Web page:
26/04/2012 Minister Deenihan Welcomes Donation of Artefacts from Wreck of Lusitania
Mr Jimmy Deenihan TD, Minister for Arts, Heritage and the Gaeltacht, today (26th April 2012) welcomed the announcement by Mr Gregg Bemis, owner of the wreck of the RMS Lusitania that he intended to donate a number of important artefacts from the vessel to the State. What the Minister termed as a “very generous offer” followed Mr Bemis’s meetings earlier this week with the Minister and with officials of the National Monuments Service and National Museum of Ireland. The Lusitania was sunk off the coast of Kinsale in May 1915 with the loss of 1200 lives.
The artefacts recovered, including portholes and steering equipment from the ship’s bridge, were brought to the surface in August 2011 by a team of Irish marine archaeologists and divers employed by Mr Bemis. The dive took place under a licence granted by the Department of Arts, Heritage and the Gaeltacht. Mr Bemis has owned the wreck of the Lusitania since 1968.
Minister Deenihan said that the timing of Mr Bemis offer was “particularly appropriate” since it coincided with the start of a national programme to commemorate major historic events that had shaped the course of Irish history between 1912 and 1921. “The sinking of the Lusitania was a key moment in that period”, the Minister said. “It happened at a critical juncture in the First World War and was the catalyst for America’s entry into the conflict. Thousands of Irish did lose their lives in that conflict but the numbers could have been much greater but for America’s involvement bringing the war to an earlier conclusion”.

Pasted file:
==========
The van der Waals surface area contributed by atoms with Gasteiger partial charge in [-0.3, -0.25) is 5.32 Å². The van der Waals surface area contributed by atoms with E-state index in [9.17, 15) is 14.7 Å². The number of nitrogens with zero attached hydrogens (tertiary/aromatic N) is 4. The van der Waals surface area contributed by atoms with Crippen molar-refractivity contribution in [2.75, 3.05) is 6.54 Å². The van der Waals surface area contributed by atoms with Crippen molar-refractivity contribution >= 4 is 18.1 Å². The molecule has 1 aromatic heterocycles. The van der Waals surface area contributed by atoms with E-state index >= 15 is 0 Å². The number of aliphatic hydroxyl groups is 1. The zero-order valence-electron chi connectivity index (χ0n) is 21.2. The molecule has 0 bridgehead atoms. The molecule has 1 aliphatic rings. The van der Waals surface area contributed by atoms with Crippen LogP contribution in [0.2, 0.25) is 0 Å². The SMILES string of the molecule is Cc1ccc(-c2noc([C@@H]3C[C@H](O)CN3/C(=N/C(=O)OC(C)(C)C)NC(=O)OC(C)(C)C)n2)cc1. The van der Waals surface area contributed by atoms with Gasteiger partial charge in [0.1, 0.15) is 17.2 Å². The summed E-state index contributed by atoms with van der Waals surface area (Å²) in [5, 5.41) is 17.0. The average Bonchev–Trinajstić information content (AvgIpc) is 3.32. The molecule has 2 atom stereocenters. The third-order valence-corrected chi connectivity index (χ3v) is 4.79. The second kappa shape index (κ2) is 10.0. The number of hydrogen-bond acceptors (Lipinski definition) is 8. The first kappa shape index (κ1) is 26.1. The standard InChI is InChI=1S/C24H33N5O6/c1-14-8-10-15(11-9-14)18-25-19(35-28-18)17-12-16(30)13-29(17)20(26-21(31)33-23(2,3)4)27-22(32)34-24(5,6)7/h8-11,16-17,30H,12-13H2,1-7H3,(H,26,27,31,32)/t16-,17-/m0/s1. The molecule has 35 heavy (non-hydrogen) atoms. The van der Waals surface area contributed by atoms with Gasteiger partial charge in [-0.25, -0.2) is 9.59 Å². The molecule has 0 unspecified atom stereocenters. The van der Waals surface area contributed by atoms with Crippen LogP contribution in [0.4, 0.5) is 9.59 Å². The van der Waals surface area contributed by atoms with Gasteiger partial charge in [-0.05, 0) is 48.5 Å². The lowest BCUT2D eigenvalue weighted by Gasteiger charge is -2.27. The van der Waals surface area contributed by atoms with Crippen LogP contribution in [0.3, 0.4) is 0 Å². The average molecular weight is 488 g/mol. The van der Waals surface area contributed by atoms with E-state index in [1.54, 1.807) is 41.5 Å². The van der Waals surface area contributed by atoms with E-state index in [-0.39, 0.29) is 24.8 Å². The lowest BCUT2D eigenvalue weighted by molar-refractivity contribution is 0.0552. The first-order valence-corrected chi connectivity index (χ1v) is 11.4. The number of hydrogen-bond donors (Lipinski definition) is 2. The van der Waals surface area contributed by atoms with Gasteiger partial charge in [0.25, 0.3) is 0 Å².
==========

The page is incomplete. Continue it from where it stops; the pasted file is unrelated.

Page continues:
The Lusitania is protected by an Underwater Heritage Order made by the State in 1995 under the National Monuments Acts. All exploration or removal of artefacts from the wreck must be licensed by the Minister. Mr Bemis’ current licence allows him to explore the vessel to research the possible cause of a second explosion at the time of its sinking which may have accounted for the ship going down so quickly. He is also licensed to recover specific artefacts that might add to the available knowledge of the wreck as well as the lives of the passengers and crew. Any personal effects would belong to the descendents of the original owners.
The Minister said that he was also pleased that the discussions between Mr Bemis and the State authorities had agreed that “future research and investigations on the Lusitania would be undertaken on a collaborative basis and in a spirit of partnership”. The Minister said that a common archive of past activities on the wreck, with supporting video, photographic and geophysical imagery, would help to create “a more targeted approach to future investigations, especially in relation to historic questions about the cause of the catastrophic second explosion that led to such a huge loss of life”.
Minister Deenihan chairs the all-party Oireachtas group dealing with important upcoming centenary commemorations. “Mr Bemis has indicated his support for initiatives to mark the sinking of the Lusitania and his donation of these key artefacts creates an added tangible and valuable connection with this key historical event”. The Minister also said that he believed Mr Bemis’ “generous gesture would help to raise awareness of the value of underwater cultural heritage in telling the story of our past”.